In the early days of FMCSA's Compliance, Safety, Accountability (CSA) program, the vehicle maintenance BASIC proved to be the most troublesome for many motor carriers. This isn't particularly surprising as vehicle-related defects frequently top the annual violation lists released by FMCSA.
Maintenance issues can also cause driver retention problems. Vehicle defect and maintenance violations now go on a driver's CSA score as well as the carrier's. If a fleet becomes a frequent target of inspectors, it becomes even more likely that its drivers will get flagged for other CSA issues such as logbook violations. If maintenance issues bring the unwanted eye of inspectors more frequently, drivers are likely to look elsewhere for employment.
Maintenance issues are often more of a problem for LTL carriers that routinely run older equipment, according to Don Orr, president of Waco, TX-based LTL carrier Central Freight Lines.
Orr says another issue making it difficult for carriers to comply with the CSA maintenance BASIC is erratic inspections. “The quality of the inspectors can vary widely from locale to locale,” he says. Orr says his company spends an inordinate amount of time protesting bogus violations to keep the fleet's and drivers' CSA scores low.
To keep CSA scores low, fleets are upping driver training on inspections and increasing communications to ensure drivers are watching for maintenance problems and getting them addressed before violations occur.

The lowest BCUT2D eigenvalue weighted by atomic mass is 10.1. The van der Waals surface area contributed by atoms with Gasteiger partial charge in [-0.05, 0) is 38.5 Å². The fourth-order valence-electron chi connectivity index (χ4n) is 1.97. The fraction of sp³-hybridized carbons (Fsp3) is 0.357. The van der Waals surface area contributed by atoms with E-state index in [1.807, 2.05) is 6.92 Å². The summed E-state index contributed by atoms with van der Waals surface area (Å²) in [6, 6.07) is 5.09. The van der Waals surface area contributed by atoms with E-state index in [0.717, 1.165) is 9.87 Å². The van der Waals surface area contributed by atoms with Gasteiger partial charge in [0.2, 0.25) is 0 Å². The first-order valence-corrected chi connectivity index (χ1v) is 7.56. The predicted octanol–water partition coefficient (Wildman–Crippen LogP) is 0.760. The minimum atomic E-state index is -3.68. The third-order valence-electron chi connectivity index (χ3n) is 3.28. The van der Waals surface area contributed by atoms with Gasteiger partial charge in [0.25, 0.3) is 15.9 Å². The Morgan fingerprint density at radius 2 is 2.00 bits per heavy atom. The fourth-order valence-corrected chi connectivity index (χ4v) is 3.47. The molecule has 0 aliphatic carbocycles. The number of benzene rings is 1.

“It all comes down to having drivers who do a good pretrip and fixing problems as soon as they happen. Something you don't fix today will only get worse tomorrow,” says Lance Craig, CEO of Craig Transportation, Perrysburg, OH.
“We have to bust these guys a little bit if they get a maintenance violation. If we find out something was wrong on a trailer two days ago and they didn't notify us, the drivers need to know they will get a call from an unhappy safety director when that trailer gets a violation. We need to rely on the driver's eyes,” he says.
Max Fuller, co-chairman at Chattanooga, TN-based U.S. Xpress, says that drivers need to be properly trained on equipment inspections and need to know “if your equipment's not right, don't take it out.”
U.S. Xpress has stepped up vehicle inspection efforts to avoid having drivers stopped and tagged for maintenance issues. The fleet would previously do trailer inspections about once a year, but now trailers are being thoroughly looked at two or three times a year, Fuller says.
The fleet is also training drivers to be alert to the most typical CSA violation issues — brakes, tires and lights — in their pretrip inspections.
To stay off FMCSA's radar, carriers must meet all of their vehicle maintenance requirements on an ongoing basis, according to Foley Carrier Services, a company specializing in DOT compliance. Foley suggests carriers follow these steps to improve their rankings in the vehicle maintenance BASIC.
Ensure drivers conduct daily pretrip and post-trip inspections. Make sure they complete the Driver Vehicle Inspection Report (DVIR) every day. Educate drivers about the importance of the DVIR.
Let your drivers know that their reputation is also on the line. Many vehicle maintenance violations, such as lighting, tire and some brake issues, count against both the carrier and driver. Make sure that your drivers know that CSA raises the safety bar for them too.
Correct any problems noted on the DVIR as soon as possible.
Pay close attention to lighting, brake and tire defects. These are the big three on FMCSA's annual vehicle violation list. Since they are easy to spot, lighting defects are often the impetus for a roadside inspection.
Document, document, document. Complete all required inspections and repairs, and keep detailed records.